Robert Triptow put together Gay Comics, a history of well, everything you’ve read about here so far — the history of gays in comics. It featured a lot of reprinted comics. Shortly afterwards, Jericho Wilson and Mark Phillips founded the first gay amateur press association (or APA) which they called Northstar after, you know, Northstar. The first such organization, and while I don’t know what inspired that name I have a sneaking suspicion it might have been a certain superhero we’ve already discussed. A matter of months later, Andy Mangels and Roger Klorese founded the second gay APA which they called The APA That Dare Not Speak Its Name (after the infamous Oscar Wilde speech). The two APAs appear to have joined forces now, at least on Facebook.
With all of this attention, it was only a matter of time until the CCA had to respond. And they did, towards the end of 1989, by completely dropping all of their rules against LGBTQ+ content. Instead, they replaced them with a rule that required all social group — including homosexuals — to be portrayed in a positive light, and that derogatory references to sexual orientation could only be used for dramatic purposes. A complete 180 but a very welcome one! And things in the world of comics would change almost immediately.
Things changed in mainstream comics almost immediately. DC’s Doom Patrol combined their heroes Negative Man and Negative Woman, making them a non-binary intersex character called Rebis and the creators of Wonder Woman finally confirmed what we’d all known to be true (and that even Dr. Frederic Wertham had said), that there were lesbians among the Amazons of Paradise Island. Nobody was surprised but it’s good to know all the same.
With the only real institutional barriers against LGBTQ+ content lifted, creators were about to tap into a whole well of untold stories — and they were going to wholeheartedly embrace that…..which we will discuss next time!
So, last time we talked about the Golden Age of Comics and the subsequent Silver Age of Comics — the era ruled over by the Comics Code Authority. When the Code loosened up in 1971, the world of comic books entered a new era: the Bronze Age of Comics. (I don’t know who decided that all these periods needed to be named like this, but…it’s getting to be a bit much, isn’t it?) The Code was still not ready for LGBTQ+ people to appear in the pages of comic books…but the people making underground comics did not care. They were ready to go for it — and queer artists, emboldened by the growing gay rights movement — were ready to push the envelope even farther.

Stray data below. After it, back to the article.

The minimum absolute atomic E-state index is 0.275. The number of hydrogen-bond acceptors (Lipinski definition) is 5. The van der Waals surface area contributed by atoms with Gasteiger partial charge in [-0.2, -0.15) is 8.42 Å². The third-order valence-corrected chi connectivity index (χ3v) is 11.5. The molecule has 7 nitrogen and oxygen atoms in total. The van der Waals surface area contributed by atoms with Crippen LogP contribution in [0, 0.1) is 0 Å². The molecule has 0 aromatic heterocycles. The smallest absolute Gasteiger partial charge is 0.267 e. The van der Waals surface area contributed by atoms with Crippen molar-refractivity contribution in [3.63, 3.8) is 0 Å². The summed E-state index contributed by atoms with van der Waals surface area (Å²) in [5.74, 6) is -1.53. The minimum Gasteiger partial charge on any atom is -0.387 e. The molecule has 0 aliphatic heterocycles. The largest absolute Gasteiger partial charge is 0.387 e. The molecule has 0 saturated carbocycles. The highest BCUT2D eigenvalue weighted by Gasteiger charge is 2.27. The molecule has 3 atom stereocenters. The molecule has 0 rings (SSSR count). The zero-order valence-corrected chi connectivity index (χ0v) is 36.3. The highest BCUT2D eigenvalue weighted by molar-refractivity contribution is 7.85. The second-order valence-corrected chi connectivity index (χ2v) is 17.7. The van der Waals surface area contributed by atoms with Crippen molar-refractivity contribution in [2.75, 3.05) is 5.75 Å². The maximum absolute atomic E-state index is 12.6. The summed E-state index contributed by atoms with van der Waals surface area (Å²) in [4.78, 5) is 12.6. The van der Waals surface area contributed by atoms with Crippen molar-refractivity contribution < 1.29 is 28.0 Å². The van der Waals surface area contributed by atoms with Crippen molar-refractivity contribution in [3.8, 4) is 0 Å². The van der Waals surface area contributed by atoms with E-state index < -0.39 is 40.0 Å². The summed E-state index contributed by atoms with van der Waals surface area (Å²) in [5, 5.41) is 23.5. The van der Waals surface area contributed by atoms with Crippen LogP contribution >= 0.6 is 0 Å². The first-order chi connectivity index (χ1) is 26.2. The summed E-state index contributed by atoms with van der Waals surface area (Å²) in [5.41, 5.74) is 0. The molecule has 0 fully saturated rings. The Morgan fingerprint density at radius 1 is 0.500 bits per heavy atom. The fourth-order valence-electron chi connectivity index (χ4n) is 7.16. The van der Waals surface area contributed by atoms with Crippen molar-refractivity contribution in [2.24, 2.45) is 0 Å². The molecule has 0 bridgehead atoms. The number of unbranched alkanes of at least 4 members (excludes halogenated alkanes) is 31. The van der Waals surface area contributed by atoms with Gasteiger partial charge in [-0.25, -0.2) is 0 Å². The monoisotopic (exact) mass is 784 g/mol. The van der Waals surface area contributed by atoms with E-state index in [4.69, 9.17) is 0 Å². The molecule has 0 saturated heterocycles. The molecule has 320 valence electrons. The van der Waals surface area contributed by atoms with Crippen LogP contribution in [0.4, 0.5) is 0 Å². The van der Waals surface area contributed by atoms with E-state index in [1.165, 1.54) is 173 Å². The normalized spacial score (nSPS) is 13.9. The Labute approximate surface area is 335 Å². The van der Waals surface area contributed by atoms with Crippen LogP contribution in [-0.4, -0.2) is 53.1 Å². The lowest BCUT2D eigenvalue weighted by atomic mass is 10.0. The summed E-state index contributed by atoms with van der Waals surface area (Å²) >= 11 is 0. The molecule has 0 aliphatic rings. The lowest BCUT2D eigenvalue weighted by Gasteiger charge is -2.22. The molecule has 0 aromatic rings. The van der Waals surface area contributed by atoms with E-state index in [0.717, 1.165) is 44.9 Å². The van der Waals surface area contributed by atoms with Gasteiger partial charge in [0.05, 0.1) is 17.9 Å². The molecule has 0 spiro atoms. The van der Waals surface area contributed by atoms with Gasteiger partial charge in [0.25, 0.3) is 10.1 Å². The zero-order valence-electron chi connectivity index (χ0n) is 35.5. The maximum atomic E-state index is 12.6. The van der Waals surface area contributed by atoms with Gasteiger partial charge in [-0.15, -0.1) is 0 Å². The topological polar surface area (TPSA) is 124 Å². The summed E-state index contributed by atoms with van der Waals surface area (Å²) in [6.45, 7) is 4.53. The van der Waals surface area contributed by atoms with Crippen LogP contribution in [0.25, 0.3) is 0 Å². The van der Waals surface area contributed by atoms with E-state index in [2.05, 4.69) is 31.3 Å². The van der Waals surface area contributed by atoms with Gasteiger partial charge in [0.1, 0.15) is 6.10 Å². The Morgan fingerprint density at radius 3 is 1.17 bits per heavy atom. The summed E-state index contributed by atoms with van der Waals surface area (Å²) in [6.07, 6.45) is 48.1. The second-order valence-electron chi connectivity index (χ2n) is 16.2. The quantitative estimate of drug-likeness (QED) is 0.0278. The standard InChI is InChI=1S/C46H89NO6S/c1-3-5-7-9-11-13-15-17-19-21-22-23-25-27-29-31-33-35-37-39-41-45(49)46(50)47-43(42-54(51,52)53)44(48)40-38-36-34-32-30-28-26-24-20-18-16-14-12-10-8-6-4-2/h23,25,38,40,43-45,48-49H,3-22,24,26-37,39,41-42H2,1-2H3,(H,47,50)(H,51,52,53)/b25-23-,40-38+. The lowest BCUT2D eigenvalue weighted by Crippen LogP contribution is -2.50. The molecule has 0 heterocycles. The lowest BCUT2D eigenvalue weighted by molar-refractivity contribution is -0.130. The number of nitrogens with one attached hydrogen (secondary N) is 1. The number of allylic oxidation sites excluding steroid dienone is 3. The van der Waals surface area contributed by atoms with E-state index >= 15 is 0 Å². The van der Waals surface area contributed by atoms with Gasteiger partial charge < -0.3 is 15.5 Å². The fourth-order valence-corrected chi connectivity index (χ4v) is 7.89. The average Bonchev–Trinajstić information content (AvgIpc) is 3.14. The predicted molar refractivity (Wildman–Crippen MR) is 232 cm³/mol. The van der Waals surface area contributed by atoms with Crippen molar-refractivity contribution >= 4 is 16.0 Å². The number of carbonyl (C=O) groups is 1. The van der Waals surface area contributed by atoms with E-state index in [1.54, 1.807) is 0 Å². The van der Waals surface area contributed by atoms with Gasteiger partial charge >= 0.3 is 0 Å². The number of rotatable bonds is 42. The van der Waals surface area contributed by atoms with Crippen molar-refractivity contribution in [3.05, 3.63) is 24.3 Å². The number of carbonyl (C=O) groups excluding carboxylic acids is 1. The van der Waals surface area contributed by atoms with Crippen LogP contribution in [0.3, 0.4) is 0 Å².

In October of 1971, artist Rand Holmes tackled the homophobia in the book Everything You Ever Wanted to Know About Sex* (*But Were Afraid to Ask) — which we will some day talk about in greater detail some day when I tackle the sordid history of conversion therapy — stating that it sets psychiatry back by 50 years, and going so far as to have the lead character of his “The Continuing Adventures of Harold Hedd” engage in explicit oral sex with another man before blatantly calling out the book’s author David Reuben M.D. by saying “you are rilly fucked up man.” I’m not sure if word ever got back to David Reuben but the whole thing was a pretty fantastic call out.
The following year, the feminist comic book Wimmens Comix began its run — being published initially by Last Gasp though it would change hands over the years. As if to exemplify how much they did not care about the status quo, the first issue included a story called “Sandy Comes Out” by Trina Robbins — featuring the first openly lesbian character in comics. Despite breaking new ground, the comic was not especially well received by the LGBTQ+ community — in part because Trina Robbins is a straight woman, but mainly because it simplified the complexities of coming out. And so in 1974, Mary Wings entered the world of underground comix by self-publishing the entirely lesbian-focused book Come Out Comix.
1974 was also the year that Steve Glanzman’s story “Toro” was published — one of his U.S.S. Stevens stories that were printed in Our Fighting Forces by DC. Toro is a tragic story — and ostensibly a true on (as all of Glanzman’s war comics are believed to be), but there’s little question that the character it is about is not a straight man. Being published by a mainstream publisher, this was toeing the line of what the Code would allow. It managed to eke out a Code seal by never really going farther than referring to the character as a “fairy” in a way that might have implied that he was magic rather than gay.
Though 1975 was something of a quiet year — with the exception of a lesbian being introduced in the second issue of Further Fattening Adventures of Pudge, Girl Blimp by Lee Marrs, and the character Pudge getting almost arrested at a gay rights rally. Howver, 1976 was a banner year for gay comics. It kicked off in February with the first recurring openly gay character in mainstream comics — comic strips, that is — when Garry Trudeau introduced the character of Andy Lippincott to his daily strip Doonesbury.
That same year Howard Cruse had the continuing character of Headrack come out in the second issue of Barefootz Funnies. Headrack, while not the central character, was the best friend of the central character and so was a continuous presence in the series. Which meant, officially, the first gay recurring character had appeared in comic strip and comic book format. Pretty important, but there was more ahead for 1976. Roberta Gregory — one of the contributors to Wimmen’s Comix — began self-publishing her own work, centered around lesbian characters, called Dynamite Damsels and Larry Fuller put together an anthology series featuring all gay male characters called Gay Heart Throbs. All of these, of course, were underground comic that did not need to meet the Code’s standards and intentionally did not. So, despite the fact that 1976 was a pretty impressive, groundbreaking year….most of the United States only knew about Andy Lippincott.